My heart still breaks for the orphans, for my not-daughter and for all the little ones out there waiting for families. I will be continuing to blog, talking about them, talking about our family, and sharing with you as we hopefully get clarity and move forward. Hopefully in time I can come to learn whatever it is God wants to teach me through the grief.

Wednesday, March 14, 2012


I'm nearing the end of my 30 day blogging challenge, and I'm doing horribly this week. I'm probably going to have to try to keep up the every day posting for longer to make up for it. Maybe I can do it every day (or at least almost every day, since obviously I'm far from perfect) for another month? I'm going to try.

The reason I've been so bad is because I'm having a great time on vacation with my family this week. It's the kids' Spring Break, and Jacob took some time off work to coincide with it so we could hang out together as a family.

First Jacob's sister and her family (she and her husband and their 7 kids) came to our house for a few days, and now we're busy going out and doing things every day. Today we went to a children's museum. Our kids love to take trips and go do stuff as a family. Spencer especially loves it, and connects with us better during those times than any other, which is why it always remains a priority for us. It's been a while since we had a good trip, and this week has done pretty well for getting him to interact with us, which I'm grateful for.

We're playing one more day, then spending Thursday trying to get some stuff done (like both sets of fingerprints!), then Friday we're heading off to see Jacob's sister again, and his parents who are going to be at her house. I'm pretty sure we're all going to be completely worn out before we get back to school and work next week, but at least it will be a good exhaustion.

Anyway, my computer time is pretty limited right now, but I'll try to post at least once more this week, and then get back to regular posting next week!

Saturday, March 10, 2012

Mulligan Stew!

We have some family visiting for the next few days, so I probably won't have a lot of time for blogging. I will try to do at least a short post every day, though. But, my lack of time coincides nicely with a post on my friend's blog I want to direct you all toward -- Mulligan Stew!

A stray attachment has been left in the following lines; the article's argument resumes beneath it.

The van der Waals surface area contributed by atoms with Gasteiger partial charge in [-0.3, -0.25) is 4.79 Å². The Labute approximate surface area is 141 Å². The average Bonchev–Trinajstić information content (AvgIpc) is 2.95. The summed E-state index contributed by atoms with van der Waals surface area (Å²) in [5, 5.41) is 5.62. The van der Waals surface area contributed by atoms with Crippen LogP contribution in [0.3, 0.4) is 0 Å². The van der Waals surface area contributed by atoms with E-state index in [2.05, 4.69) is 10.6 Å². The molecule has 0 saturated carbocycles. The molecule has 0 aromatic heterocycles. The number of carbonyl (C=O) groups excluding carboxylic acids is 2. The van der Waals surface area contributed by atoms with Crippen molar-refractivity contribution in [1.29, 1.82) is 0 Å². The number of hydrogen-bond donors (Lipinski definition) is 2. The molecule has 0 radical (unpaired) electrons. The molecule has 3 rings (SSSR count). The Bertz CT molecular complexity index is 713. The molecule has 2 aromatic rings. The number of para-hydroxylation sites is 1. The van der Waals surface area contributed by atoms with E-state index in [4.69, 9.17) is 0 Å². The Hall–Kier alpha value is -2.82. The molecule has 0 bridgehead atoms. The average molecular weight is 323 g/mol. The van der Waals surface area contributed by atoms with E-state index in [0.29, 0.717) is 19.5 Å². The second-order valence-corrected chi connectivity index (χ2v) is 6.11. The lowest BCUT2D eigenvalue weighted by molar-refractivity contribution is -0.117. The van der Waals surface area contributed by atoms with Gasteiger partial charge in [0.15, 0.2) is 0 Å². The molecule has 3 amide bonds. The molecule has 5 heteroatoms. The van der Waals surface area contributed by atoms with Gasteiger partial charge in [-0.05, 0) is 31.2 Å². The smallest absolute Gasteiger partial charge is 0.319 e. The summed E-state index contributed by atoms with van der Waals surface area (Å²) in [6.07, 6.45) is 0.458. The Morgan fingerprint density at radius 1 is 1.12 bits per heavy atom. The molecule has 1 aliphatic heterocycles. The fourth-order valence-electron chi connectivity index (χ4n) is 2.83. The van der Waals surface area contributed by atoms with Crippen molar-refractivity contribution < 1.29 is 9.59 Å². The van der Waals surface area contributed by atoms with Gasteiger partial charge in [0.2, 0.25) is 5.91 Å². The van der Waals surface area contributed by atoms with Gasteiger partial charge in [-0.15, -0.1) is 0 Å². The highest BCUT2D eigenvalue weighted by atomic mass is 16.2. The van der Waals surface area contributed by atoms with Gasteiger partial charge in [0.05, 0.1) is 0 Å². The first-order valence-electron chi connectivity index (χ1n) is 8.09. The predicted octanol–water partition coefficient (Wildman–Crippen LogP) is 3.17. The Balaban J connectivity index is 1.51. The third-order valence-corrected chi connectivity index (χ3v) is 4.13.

Julia has adopted from our daughter's country, and has such a great heart for orphans. Now she's running a huge giveaway to benefit many families and waiting children. So go over there and check out the awesome prizes she's assembled, and if you're able, give a little bit to one of the wonderful children she's trying to help. If you're not able, consider sharing the giveaway with your friends, or just take a minute to pray for the children and families. Also, be sure to go back and read through her posts from the past week introducing you to the orphans and their families -- the stories really are amazing! Thanks so much!

Friday, March 9, 2012

Motivation and Creativity

Lately I've been trying to motivate myself to start writing again. It's something that's important to me and that I love, but it's also hard work and it's one of the first things that gets pushed to the back burner when life gets out of control, because it's something that doesn't _have_ to happen. But often, the longer I go without writing the harder it is to get back into it, so I find myself trying to come up with elaborate motivational schemes.

My latest thought/scheme has been along the lines of, "If you write and can actually publish something and make some money, adopting again won't be quite such a financial burden and Jacob's more likely to agree to do this again." This is directly related to me not being able to stop looking at all the faces of waiting children and my heart breaking and wishing I could rescue all of them (which, obviously, I absolutely can't). Unfortunately, this was not really a great motivator. I mean, it is in theory, but in reality it failed dismally, as do most of my motivators.

It turns out that adoption is very similar to pregnancy for me in that it does bad things for my creativity. As much as I try to think about my stories, when my mind wanders it pretty much always heads to EE, not to a fantasy world. And I realized this is the problem with almost all of the things I've tried to use to motivate myself -- they're all about the other things I can do if I write (big things like rescuing orphans with the money, or just little things like having more computer time if my writing's done).

It turns out the only motivational techniques that actually work for me are those that are inspired by the actual writing, not by external factors. I'm not sure why it's taken me so long to figure that out, but it's a new concept for me, and I've been writing for years. (Apparently, I'm kind of slow. I blame it on having 3 little boys who run me ragged. I used to blame it on having three toddlers, and before that I blamed it on pregnancy. Kids are really good for some things.)

I do know how I came to this realization, though. It came because I had my first sale from my etsy shop this week. (Well, my first completed sale. A friend tried to buy some cards from me a little while back, but I still haven't gotten back to him. I'm sorry, Ben! I promise I'm not deliberately ignoring you! Just, you know, managing to do so anyway, because I'm kind of a crappy friend like that.)

Anyway, back to my etsy sale. The purchaser wanted 16 sets of hair clips, expedited, so I went and got the color ribbon she wanted and then spent a while the next day gluing the ribbon on and finishing them. While I was doing this I realized I probably ought to charge a little more for what my items -- I was making up the materials cost just fine, but not accounting for the time required very well.

I mentioned this to my husband and he said I probably shouldn't up the price yet, because after all, it was my first sale. Most businesses lose money at first, and if I really wanted to make a go of it I should keep my prices low to begin with until I got established.